- In The Name Of The Father (1993) – A man’s coerced confession to an I.R.A. bombing he did not commit results in the imprisonment of his father as well. An English lawyer fights to free them. Excellent film, I don’t know I didn’t watch this before being a fan of The Boxer which also stars DDL and set during the troubles, adding flesh to a story a was aware of as a youngster but knew little of the facts about. (8/10)
Revisiting the idea of national identity today. Not something I was planning to do but got to thinking about it after watching an old Limmy video on You Tube talking about a twitter spat with Richard Herring over the latters ironic use of the phrase Scotch to talk about Scottish people. The chat was fine and seemed a genuine misunderstanding of intent, however there was a lot of chat about how Edinburgh is not Scotland. This is an argument I’ve heard of many times from those in the west, dismissive of people from Edinburgh, from up north, from Aberdeen, from Dundee etc as being different. Not sharing the same patter as the Glasgwegian and therefore not proper Scottish.
It got me to think about another aspect that renders national identity absurb. That what is defined as national traits in a country is generally portrayed by the dominant regional group – generally those in and around the capital. The part of the country where the centre’s of culture are, that show ourselves and the rest of the world what it is to be off that nation.
It seems that our belonging to a particular homogenous social group is a lot more micro than the concept of nationality. It speaks to the idea that to be Scottish isn;t necessarily to be Glasgwegian, to be English isn’t necessarily to be from London and the home counties, to be French is not necessarily Parisian.
This further makes the idea of nationality based politics all the more absurd, because unless you are part of that centralised region-as-nation identity then what you are upholding is something that is foreign to your experiences.
So my favourite league is the first major league to come back after lockdown, and today it was great to watch a couple of games, including watching my team Borussia Monchengladbach grab an impressive win away and Frankfurt and leapfrog Leipzig into third in the league.
It was a bit surreal having no crowd noise, and from both games I saw it seemed like it was a bit surreal for the players too. Unsure really how to deal with the concept of social distancing within a contact sport, it really took some time into both games for there to be any close tackling and the physicality you expect in the game. Perhaps that’s contributing to the teams in both games with the technically better players managed to get early convincing leads?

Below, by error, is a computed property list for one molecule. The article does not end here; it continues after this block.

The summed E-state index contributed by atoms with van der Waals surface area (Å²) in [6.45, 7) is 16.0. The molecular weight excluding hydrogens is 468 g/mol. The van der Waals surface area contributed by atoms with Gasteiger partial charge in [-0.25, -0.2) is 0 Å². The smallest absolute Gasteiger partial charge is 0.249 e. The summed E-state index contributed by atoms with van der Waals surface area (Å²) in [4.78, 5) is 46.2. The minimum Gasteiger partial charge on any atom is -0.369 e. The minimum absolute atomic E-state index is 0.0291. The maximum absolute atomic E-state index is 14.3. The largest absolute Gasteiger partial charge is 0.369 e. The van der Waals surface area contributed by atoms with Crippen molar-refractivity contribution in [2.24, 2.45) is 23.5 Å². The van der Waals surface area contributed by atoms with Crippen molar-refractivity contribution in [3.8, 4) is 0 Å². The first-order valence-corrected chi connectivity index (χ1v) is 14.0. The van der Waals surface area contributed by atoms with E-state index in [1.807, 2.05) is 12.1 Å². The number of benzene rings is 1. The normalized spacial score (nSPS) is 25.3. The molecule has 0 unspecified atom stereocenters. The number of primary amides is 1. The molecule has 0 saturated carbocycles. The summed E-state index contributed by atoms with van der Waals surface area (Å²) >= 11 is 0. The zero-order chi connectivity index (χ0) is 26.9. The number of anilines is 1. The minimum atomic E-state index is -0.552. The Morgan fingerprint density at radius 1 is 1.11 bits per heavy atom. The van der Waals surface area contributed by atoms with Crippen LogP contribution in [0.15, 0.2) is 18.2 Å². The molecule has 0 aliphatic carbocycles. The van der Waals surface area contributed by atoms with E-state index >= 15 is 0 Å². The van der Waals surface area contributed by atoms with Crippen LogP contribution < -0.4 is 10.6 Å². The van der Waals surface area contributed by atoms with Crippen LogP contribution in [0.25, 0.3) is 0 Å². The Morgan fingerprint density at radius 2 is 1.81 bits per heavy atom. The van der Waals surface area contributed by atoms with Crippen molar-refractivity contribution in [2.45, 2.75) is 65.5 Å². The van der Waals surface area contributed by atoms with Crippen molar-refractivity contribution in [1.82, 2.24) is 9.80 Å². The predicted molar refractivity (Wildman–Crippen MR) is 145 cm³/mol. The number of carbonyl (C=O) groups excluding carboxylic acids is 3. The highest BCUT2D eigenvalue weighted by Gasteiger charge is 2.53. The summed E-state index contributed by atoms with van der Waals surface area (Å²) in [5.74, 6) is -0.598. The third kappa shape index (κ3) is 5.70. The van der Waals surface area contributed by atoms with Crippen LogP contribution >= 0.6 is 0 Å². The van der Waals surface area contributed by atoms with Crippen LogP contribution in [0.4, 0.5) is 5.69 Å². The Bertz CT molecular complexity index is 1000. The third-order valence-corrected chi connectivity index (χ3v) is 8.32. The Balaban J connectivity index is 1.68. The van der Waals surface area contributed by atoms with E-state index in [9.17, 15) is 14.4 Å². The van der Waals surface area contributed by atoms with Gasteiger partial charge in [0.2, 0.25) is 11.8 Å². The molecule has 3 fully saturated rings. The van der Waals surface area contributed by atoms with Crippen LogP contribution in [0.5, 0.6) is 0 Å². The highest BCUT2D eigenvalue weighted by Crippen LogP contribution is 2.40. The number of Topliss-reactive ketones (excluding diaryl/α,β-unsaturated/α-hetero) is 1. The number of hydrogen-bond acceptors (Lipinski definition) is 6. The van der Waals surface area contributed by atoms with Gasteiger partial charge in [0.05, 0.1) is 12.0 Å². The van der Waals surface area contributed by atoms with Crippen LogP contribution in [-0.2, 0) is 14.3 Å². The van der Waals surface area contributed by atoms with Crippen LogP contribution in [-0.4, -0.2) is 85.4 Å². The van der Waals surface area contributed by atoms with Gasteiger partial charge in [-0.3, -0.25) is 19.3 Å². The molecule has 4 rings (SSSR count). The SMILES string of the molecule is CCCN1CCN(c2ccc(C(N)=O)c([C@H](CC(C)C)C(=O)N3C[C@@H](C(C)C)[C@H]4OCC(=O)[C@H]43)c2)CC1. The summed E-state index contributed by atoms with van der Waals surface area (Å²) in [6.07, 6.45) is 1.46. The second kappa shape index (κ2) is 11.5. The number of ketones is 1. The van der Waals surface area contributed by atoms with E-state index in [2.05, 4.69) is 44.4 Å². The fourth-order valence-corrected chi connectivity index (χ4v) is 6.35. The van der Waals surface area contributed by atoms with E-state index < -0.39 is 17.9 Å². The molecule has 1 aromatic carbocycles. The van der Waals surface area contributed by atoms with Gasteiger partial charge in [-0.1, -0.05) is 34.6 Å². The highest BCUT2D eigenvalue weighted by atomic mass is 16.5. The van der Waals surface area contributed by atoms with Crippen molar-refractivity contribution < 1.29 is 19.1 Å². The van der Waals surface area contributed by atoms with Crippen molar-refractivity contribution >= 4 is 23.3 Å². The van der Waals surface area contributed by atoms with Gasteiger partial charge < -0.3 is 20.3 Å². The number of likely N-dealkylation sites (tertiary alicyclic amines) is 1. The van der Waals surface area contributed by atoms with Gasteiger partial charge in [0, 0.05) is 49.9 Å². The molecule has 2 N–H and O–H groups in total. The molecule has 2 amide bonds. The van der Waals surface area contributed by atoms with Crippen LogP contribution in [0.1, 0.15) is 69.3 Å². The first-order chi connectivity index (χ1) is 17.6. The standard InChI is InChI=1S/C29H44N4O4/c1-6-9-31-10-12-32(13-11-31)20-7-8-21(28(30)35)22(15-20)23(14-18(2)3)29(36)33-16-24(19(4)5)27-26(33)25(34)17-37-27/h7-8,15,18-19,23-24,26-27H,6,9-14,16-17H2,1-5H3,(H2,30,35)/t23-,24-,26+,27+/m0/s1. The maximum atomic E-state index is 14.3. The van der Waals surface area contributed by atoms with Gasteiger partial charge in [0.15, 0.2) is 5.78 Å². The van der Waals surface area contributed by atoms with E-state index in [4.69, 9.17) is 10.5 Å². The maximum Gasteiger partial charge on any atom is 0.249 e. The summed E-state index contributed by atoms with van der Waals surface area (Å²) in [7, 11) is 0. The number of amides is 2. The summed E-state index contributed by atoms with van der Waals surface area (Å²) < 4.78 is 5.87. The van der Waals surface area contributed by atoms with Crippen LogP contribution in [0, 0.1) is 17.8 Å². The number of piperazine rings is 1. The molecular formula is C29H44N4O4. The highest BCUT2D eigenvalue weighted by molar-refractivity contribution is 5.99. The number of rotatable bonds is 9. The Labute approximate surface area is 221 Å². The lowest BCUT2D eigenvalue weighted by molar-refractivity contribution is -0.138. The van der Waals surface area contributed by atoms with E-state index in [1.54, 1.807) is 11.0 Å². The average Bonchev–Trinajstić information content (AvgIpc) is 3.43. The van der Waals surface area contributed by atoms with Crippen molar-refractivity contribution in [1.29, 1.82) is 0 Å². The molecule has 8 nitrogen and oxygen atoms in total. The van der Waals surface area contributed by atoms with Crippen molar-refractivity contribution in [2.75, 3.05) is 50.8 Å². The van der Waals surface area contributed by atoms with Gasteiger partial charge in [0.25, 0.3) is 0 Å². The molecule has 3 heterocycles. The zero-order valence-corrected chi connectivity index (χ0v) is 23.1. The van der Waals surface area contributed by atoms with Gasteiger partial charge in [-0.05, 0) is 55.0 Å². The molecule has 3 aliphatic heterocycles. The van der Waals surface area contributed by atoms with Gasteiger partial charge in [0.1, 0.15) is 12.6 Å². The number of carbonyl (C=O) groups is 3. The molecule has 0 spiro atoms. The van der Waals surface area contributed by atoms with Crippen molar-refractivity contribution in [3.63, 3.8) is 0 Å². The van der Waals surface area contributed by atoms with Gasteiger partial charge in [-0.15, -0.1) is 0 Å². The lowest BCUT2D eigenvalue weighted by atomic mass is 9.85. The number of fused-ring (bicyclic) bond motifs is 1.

It’ll be interesting to see how the games pan out to the season end, while the strange atmosphere and general strangeness of being around people lead to some freak results and unexpected outcomes – can it possibly curtail Bayerns march to the title.
Most interestingly, what will happen should any players test positive between games? I think other leagues will be watching to see what happens and hoping for success as a blueprint for getting things done elsewhere.
Ah, so today I turned on my out of office for what while actually be 10 days of freedom – the joys of having a bank holiday Monday right after your week off. Alas the gamble that there may have been some relaxing of lockdown in time for this has not paid off, so I still won’t be able to go and visit my wife, and will though we can exercise more, there’s so little to do outside that it is pretty much a lonesome flat-bound week.
Time to find those little jobs needing doing around the place, time to try out some of the ideas in writing I’ve been coming up with. Failing that time to veg and watch some films ive been meaning to watch for years at least.
Recently I’ve watched a couple of interesting documentaries about psychoactive drugs and heard Laura Marling talking about taking Mushrooms and it’s something that has interested me. The idea that it can help change the way your brain’s neural pathways work, to alter perspectives and perhaps even your personality (temporarily or longer term would be the debate).
As someone often being introspective and wondering about my own personality and how it can be improved, it is something that interests me as a concept. Especially the idea of small doses for milder effects but with tangible results which there have been limited studies about.
Of course, its not something as a 40-something I’m going to jump into doing myself, I’ve always been far too acutely aware of my addictive personality, and too aware of potential disaster to dabble in that sort of thing.
However, the idea interests me as something that could be studied more and could at some point in the future become something that is a viable treatment people can take.